Accurate X-ray Timing in the Presence of Systematic Biases With Simulation-Based Inference. (arXiv:2104.03278v2 [astro-ph.IM] UPDATED)
<a href="http://arxiv.org/find/astro-ph/1/au:+Huppenkothen_D/0/1/0/all/0/1">D. Huppenkothen</a>, <a href="http://arxiv.org/find/astro-ph/1/au:+Bachetti_M/0/1/0/all/0/1">M. Bachetti</a>

Because many of our X-ray telescopes are optimized towards observing faint
sources, observations of bright sources like X-ray binaries in outburst are
often affected by instrumental biases. These effects include dead time and
photon pile-up, which can dramatically change the statistical inference of
physical parameters from these observations. While dead time is difficult to
take into account in a statistically consistent manner, simulating dead
time-affected data is often straightforward. This structure makes the issue of
inferring physical properties from dead time-affected observations fall into a
class of problems common across many scientific disciplines. There is a growing
number of methods to address them under the name of Simulation-Based Inference
(SBI), aided by new developments in density estimation and statistical machine
learning. In this paper, we introduce SBI as a principled way to infer
variability properties from dead time-affected light curves. We use Sequential
Neural Posterior Estimation to estimate the posterior probability for
variability properties. We show that this method can recover variability
parameters on simulated data even when dead time is variable, and present
results of an application of this approach to NuSTAR observations of the
galactic black hole X-ray binary GRS 1915+105.

Because many of our X-ray telescopes are optimized towards observing faint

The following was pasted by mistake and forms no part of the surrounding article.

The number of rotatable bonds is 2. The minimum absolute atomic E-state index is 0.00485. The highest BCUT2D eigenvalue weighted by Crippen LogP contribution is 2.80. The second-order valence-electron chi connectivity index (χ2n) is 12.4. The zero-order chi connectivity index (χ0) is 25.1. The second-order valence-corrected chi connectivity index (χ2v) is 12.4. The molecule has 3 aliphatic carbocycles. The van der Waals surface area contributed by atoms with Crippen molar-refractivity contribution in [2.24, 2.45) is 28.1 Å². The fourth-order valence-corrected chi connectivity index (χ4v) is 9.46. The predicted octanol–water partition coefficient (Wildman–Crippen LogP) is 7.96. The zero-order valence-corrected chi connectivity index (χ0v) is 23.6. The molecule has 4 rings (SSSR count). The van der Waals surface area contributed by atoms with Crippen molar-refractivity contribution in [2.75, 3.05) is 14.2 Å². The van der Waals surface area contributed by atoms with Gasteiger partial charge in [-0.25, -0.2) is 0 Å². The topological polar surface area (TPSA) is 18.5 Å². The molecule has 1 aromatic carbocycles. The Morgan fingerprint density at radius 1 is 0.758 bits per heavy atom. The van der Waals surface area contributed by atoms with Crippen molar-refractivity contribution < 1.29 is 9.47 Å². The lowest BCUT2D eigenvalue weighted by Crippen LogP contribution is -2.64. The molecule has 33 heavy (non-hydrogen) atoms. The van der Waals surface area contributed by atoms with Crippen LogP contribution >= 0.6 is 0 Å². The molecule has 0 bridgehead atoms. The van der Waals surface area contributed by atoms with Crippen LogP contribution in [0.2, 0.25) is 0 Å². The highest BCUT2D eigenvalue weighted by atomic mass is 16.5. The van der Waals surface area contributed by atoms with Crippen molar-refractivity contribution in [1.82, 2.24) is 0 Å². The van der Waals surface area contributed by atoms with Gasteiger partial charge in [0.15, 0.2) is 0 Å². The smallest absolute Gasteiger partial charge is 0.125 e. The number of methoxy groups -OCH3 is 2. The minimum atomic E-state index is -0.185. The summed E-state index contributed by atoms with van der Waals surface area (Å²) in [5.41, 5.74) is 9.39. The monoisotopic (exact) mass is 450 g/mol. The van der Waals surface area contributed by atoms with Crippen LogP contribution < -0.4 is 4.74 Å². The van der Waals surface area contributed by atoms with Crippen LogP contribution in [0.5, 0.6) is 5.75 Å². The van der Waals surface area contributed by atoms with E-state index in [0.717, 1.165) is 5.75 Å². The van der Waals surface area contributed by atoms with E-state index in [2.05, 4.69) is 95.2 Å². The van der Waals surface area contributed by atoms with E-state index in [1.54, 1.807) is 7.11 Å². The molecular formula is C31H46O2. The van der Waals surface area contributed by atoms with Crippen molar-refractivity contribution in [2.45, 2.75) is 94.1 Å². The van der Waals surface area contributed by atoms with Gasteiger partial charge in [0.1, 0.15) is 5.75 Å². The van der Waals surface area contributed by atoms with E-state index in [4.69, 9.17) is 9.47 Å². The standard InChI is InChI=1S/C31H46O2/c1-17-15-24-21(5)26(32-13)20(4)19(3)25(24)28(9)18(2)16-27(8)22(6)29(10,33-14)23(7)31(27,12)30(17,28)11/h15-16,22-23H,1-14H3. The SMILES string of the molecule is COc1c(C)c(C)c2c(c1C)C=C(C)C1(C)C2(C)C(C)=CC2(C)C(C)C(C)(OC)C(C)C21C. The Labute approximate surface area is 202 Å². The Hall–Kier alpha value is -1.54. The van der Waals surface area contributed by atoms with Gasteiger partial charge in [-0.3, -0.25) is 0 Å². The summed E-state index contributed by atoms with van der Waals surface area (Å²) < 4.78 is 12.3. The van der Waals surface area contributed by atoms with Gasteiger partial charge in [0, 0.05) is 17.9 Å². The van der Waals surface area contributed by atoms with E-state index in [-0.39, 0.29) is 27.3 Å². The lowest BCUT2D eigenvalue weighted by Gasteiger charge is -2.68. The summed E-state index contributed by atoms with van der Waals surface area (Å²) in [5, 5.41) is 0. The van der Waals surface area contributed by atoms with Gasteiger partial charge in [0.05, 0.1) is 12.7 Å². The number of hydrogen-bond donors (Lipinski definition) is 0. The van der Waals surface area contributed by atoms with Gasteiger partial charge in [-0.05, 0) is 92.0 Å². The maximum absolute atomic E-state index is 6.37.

sources, observations of bright sources like X-ray binaries in outburst are
often affected by instrumental biases. These effects include dead time and
photon pile-up, which can dramatically change the statistical inference of
physical parameters from these observations. While dead time is difficult to
take into account in a statistically consistent manner, simulating dead
time-affected data is often straightforward. This structure makes the issue of
inferring physical properties from dead time-affected observations fall into a
class of problems common across many scientific disciplines. There is a growing
number of methods to address them under the name of Simulation-Based Inference
(SBI), aided by new developments in density estimation and statistical machine
learning. In this paper, we introduce SBI as a principled way to infer
variability properties from dead time-affected light curves. We use Sequential
Neural Posterior Estimation to estimate the posterior probability for
variability properties. We show that this method can recover variability
parameters on simulated data even when dead time is variable, and present
results of an application of this approach to NuSTAR observations of the
galactic black hole X-ray binary GRS 1915+105.

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